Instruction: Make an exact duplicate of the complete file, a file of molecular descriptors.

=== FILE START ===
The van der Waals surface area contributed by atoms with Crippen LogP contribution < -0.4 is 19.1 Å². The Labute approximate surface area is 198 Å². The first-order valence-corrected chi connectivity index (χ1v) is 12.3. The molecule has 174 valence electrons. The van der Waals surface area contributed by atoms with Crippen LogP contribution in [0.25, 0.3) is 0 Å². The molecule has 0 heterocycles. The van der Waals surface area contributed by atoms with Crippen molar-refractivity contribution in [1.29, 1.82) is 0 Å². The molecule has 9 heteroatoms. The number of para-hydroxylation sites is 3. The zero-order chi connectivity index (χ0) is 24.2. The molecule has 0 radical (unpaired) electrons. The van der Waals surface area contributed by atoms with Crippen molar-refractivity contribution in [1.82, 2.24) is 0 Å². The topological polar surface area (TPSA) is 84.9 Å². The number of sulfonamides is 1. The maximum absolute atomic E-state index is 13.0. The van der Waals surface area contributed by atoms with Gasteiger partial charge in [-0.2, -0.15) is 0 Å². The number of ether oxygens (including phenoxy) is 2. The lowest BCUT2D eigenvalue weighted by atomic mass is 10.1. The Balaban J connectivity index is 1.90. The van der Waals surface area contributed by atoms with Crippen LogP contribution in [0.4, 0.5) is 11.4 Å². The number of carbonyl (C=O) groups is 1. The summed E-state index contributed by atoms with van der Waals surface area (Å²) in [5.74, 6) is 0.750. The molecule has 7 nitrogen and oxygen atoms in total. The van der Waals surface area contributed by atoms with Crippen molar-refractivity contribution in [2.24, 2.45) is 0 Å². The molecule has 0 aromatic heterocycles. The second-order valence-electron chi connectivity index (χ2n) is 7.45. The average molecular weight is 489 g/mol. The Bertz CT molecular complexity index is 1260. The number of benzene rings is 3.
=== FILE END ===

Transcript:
The van der Waals surface area contributed by atoms with Crippen LogP contribution < -0.4 is 19.1 Å². The Labute approximate surface area is 198 Å². The first-order valence-corrected chi connectivity index (χ1v) is 12.3. The molecule has 174 valence electrons. The van der Waals surface area contributed by atoms with Crippen LogP contribution in [0.25, 0.3) is 0 Å². The molecule has 0 heterocycles. The van der Waals surface area contributed by atoms with Crippen molar-refractivity contribution in [1.29, 1.82) is 0 Å². The molecule has 9 heteroatoms. The number of para-hydroxylation sites is 3. The zero-order chi connectivity index (χ0) is 24.2. The molecule has 0 radical (unpaired) electrons. The van der Waals surface area contributed by atoms with Crippen molar-refractivity contribution in [1.82, 2.24) is 0 Å². The topological polar surface area (TPSA) is 84.9 Å². The number of sulfonamides is 1. The maximum absolute atomic E-state index is 13.0. The van der Waals surface area contributed by atoms with Gasteiger partial charge in [-0.2, -0.15) is 0 Å². The number of ether oxygens (including phenoxy) is 2. The lowest BCUT2D eigenvalue weighted by atomic mass is 10.1. The Balaban J connectivity index is 1.90. The van der Waals surface area contributed by atoms with Crippen LogP contribution in [0.4, 0.5) is 11.4 Å². The number of carbonyl (C=O) groups is 1. The summed E-state index contributed by atoms with van der Waals surface area (Å²) in [5.74, 6) is 0.750. The molecule has 7 nitrogen and oxygen atoms in total. The van der Waals surface area contributed by atoms with Crippen molar-refractivity contribution in [2.24, 2.45) is 0 Å². The molecule has 0 aromatic heterocycles. The second-order valence-electron chi connectivity index (χ2n) is 7.45. The average molecular weight is 489 g/mol. The Bertz CT molecular complexity index is 1260. The number of benzene rings is 3.